Your one-stop web resource providing safety and security information to manufacturers

After 16 years, 16 companies that make up the Central Chemical Group have agreed to pay $250,000 to develop a detailed plan to clean up contaminated soil and wastes at a site in Hagerstown, MD, the U.S. Environmental Protection Agency (EPA) said last week.

The settlement is another step in the long process of cleaning up the Superfund site off Mitchell Avenue in Hagerstown, and protecting public health and the environment, EPA spokeswoman Bonnie Smith said.

Chemical Spill Injures 18
Chemical Spill forces Evacuation
Chemical Spill at Fletcher, NC, Plant
Chlorine Release at Chem Plant

“This is a planning step,” she said. “All these cleanups are extensive. They’re complex, and so you need to have a very clear and detailed plan for cleaning them up.” The EPA estimates it will take about two years to complete the cleanup design for the Hagerstown site.

Superfund is the federal government’s program to clean up the nation’s uncontrolled hazardous waste sites, according to the EPA website.

Schneider Bold

Smith said cleanup of the site continues to be a twofold process. The settlement will address the plan for cleaning up a variety of chemicals in the soil, while they will take care of a plan for cleaning up contaminated groundwater at a future date, she said.

“Both parts are happening, but … on separate tracks,” Smith said, noting additional investigative work into groundwater contamination is ongoing. “We are definitely moving ahead, and that’s good news.”

The 19-acre property ended up on the Superfund list in 1997. The EPA said agricultural pesticides and fertilizers ended up blended at the plant from the 1930s to the 1960s, although the corporation continued some operations at the plant until 1984. The building ended up demolished in 2005.

Documented contaminants at the site include arsenic, lead and pesticides, such as chlordane, DDT and lindane, although the EPA categorizes the risk of exposure to the chemicals as “low,” because there is fencing around the site, and the area residents’ drinking water comes from the city’s self-contained system.

The 16 companies in the settlement include: Arkema Inc.; Bayer Crop Science, LP; E.I. Du Pont de Nemours and Co.; FMC Corp.; Honeywell International Inc.; Lebanon Seaboard Corp.; Montrose Chemical Corp. of California; News Publishing Australia Limited; Occidental Chemical Corp.; Olin Corp.; Rohm and Haas Co.; Rhone-Poulenc; Shell Oil Co.; Syngenta Crop Protection LLC; Union Carbide Corp.; and Wilmington Securities Inc., according to the EPA release.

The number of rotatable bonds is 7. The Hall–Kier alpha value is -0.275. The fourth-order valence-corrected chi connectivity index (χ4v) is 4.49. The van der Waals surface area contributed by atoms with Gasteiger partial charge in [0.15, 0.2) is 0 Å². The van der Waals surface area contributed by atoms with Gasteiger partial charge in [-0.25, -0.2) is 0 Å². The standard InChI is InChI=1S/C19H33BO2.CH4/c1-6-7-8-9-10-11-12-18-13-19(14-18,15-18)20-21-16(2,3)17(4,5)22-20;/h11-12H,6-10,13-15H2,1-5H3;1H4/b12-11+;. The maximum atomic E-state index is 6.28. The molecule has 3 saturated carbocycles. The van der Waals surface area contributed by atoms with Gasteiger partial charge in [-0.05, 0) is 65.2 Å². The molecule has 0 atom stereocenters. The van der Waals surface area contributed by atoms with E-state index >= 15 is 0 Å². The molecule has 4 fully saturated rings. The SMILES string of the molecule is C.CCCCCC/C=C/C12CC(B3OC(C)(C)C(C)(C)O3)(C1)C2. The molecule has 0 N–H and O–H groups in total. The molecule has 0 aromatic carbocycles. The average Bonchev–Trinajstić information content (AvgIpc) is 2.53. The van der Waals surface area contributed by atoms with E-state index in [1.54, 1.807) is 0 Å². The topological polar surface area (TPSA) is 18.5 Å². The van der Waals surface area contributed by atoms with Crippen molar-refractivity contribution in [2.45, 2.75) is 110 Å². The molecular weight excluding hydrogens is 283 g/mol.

Following an extensive initial investigation, the EPA in 2009 selected a cleanup plan for the contaminated soil and waste portion of the property near Maryland Metals.

The EPA considered six options for cleanup after receiving community response, according to the agency.

In 1997, the EPA identified at least seven companies “potentially liable” for the site’s contamination and they had agreed to pay for studies, according to published reports.

Smith said she is unsure how that number has grown to 16, but all the companies named have accepted the responsibility to help clean up the property.

The majority of solid waste material appears contained within an on-site depression, or a “waste lagoon,” in the northeast portion of the property, the EPA said. The lagoon contains high concentrations of pesticides and heavy metal components previously buried.

In July, contractors working at the site drilled groundwater-monitoring wells to obtain soil and water samples to determine the extent of contamination in the ground.

EPA officials over the summer were testing a cleanup method — both in the laboratory and in pilot field tests — that would solidify the soil waste in a concrete-like substance.

The area would then end up capped to protect it from further damaging surrounding soil and groundwater.

Smith said results of the lab and field tests are still undergoing analysis, but to date, “all indications are good” the identified method would protect the area from further contamination.

Groundwater contamination goes beyond the Central Chemical property boundary lines, according to the EPA, and officials drilled wells on adjacent properties to gauge contamination levels.

A cleanup plan for groundwater contamination hasn’t yet been determined.

A spokeswoman for Central Chemical said in July the group of companies wants to return the property to light industrial and commercial uses with natural buffer areas after the cleanup.

Pin It on Pinterest

Share This